I have used the saying ‘If you can measure it, you can manage it’ in quite a few of my writings. Last week (Start by looking for quality shares), I used the processing of quality data to ‘measure’ companies that currently stand out as quality companies. I also mentioned that that processes based primarily on companies’ last 12-months’ financial statements, and therefore only the first step in a much greater process. Personally, I always prefer to combine an extra-long-term data measurement with the short-term data measurement, in order to help me to identify companies that have managed to achieve greater success over the longer term.
In other words, we are trying to analyse historical data in such a way that it gives us a clearer indication of how attractive one investment is relative to another. One of the most powerful tools at our disposal to conduct a relative analysis, is the information ratio. It is mainly used to compare a fund manager to an index, for example. The ratio doesn’t only look at the fund’s ability to outperform the index, but it also analyses the fund manager’s ability to outperform the index consistently. In a nutshell, the greater the ratio, the greater the fund manager’s ability to outperform the index.
When we analyse the SA General Equity Unit Trust funds, it becomes clear that the Aylett Prescient Equity, 36One BCI Equity, Coronation Top20, Coronation Equity and Marriott Dividend Growth funds were the five funds with the highest information ratios over the last 10 years, relative to the sector. This means that according to historical data, these five fund managers managed to best outperform the FTSE/JSE All Share Index. Not only did these funds manage to outperform the index by an average of 4% per year, but at 12.92%, they managed to experience only 71% of its volatility (of 18.15% per year).
Although the information ratio isn’t usually applied to direct shares, I applied it to the growth in earnings of all shares that currently find themselves in the FTSE/JSE All Share Index and which already have a 10-year profit history, and the results were quite surprising. It actually makes sense that this ratio would also point out a company’s management team’s ability to achieve consistent profit growth. The 10 shares that have the highest information ratio based on earnings relative to the FTSE/JSE All Share Index’s growth in earnings over the last 10 years, are:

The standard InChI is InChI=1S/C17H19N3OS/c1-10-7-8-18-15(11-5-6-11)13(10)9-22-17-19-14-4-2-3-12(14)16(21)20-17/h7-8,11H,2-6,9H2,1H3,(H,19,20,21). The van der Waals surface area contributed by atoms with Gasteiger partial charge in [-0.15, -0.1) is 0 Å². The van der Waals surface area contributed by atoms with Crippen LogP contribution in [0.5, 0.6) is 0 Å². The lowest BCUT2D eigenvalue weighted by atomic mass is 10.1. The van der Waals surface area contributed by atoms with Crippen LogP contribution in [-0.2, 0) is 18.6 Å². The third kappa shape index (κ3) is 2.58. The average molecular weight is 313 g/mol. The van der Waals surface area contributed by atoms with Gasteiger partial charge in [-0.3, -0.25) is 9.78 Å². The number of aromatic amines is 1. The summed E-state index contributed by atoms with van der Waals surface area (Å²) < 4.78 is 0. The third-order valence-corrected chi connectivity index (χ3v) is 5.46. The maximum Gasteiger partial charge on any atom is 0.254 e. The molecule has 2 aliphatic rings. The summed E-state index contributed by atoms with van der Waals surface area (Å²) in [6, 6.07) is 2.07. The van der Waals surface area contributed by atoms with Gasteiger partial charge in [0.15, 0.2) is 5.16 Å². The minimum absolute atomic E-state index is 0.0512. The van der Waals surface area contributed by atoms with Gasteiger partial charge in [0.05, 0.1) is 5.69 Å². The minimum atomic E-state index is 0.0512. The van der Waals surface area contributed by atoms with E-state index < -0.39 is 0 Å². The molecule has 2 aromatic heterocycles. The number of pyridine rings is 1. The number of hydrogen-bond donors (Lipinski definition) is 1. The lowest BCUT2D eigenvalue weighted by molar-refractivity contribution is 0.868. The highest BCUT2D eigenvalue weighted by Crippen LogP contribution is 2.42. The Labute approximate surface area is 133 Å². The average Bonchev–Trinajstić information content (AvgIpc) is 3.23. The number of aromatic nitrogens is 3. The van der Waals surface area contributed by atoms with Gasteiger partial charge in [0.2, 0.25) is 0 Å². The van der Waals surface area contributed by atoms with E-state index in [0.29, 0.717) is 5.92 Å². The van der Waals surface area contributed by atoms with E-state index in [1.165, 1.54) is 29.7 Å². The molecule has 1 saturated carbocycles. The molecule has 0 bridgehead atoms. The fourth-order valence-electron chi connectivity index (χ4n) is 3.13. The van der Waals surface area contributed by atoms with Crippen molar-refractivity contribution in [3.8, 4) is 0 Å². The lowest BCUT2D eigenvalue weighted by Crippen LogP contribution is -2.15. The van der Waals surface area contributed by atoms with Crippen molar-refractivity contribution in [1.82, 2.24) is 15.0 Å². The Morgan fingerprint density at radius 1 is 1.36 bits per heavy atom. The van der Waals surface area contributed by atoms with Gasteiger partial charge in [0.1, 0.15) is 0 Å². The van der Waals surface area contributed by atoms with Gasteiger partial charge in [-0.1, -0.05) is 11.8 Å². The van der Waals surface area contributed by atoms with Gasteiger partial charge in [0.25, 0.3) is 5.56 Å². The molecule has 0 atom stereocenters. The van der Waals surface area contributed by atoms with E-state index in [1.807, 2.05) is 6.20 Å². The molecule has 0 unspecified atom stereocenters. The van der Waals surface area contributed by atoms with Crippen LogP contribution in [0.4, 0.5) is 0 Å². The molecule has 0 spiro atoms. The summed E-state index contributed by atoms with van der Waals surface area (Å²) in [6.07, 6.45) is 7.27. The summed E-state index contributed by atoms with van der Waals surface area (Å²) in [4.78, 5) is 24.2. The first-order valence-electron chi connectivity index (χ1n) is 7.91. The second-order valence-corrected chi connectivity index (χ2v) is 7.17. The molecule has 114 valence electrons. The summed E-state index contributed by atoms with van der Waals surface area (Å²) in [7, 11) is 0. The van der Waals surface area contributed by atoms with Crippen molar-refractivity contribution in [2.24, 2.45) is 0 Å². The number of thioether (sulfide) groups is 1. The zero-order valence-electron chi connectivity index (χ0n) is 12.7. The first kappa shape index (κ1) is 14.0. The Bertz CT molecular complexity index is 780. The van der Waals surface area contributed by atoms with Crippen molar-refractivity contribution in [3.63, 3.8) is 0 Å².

- Mr Price
If you were lucky enough to have equal weights invested in an investment portfolio consisting of the 20 highest information ratios over the last 10 years, your portfolio would have grown by a staggering 22.6% per year (excluding dividends). Not only is that nearly 16.5% more growth per year than the FTSE/JSE All Share Index over the same period (also excluding dividends), but during the great correction of 2008, it only would have experienced 36% of the market’s total decline. Even though I only used 20 shares in my analysis, which should have been more volatile, these 20 shares combined actually only experienced 13.3% volatility per year over this 10-year period (i.e. 73% of the market’s annual volatility over the same period).
Again, I would like to point out that this analysis is based on historical data, and not unlike last week’s quality analysis, it shouldn’t be used exclusively in any analysis, but it should rather be combined with another investment tool to help you with your decision-making process.
What the information ratio clearly shows is, is firstly, that it is a promising tool to use to identify good fund managers and secondly, to identify good management structures in listed companies.
PSG Wealth is a division of PSG Konsult, and just like Capitec, it is partly owned by PSG Group. The opinions expressed in this blog are the opinions of the writer and not necessarily those of PSG. These opinions do not constitute advice. This is intended as general information and does not form part of any financial, tax, legal or investment related advice. Although the utmost care has been taken in the research and preparation of this blog, no responsibility can be taken for actions taken based on the information contained in this blog. Since individual needs and risk profiles differ, it is always advisable to consult a qualified financial adviser before taking action.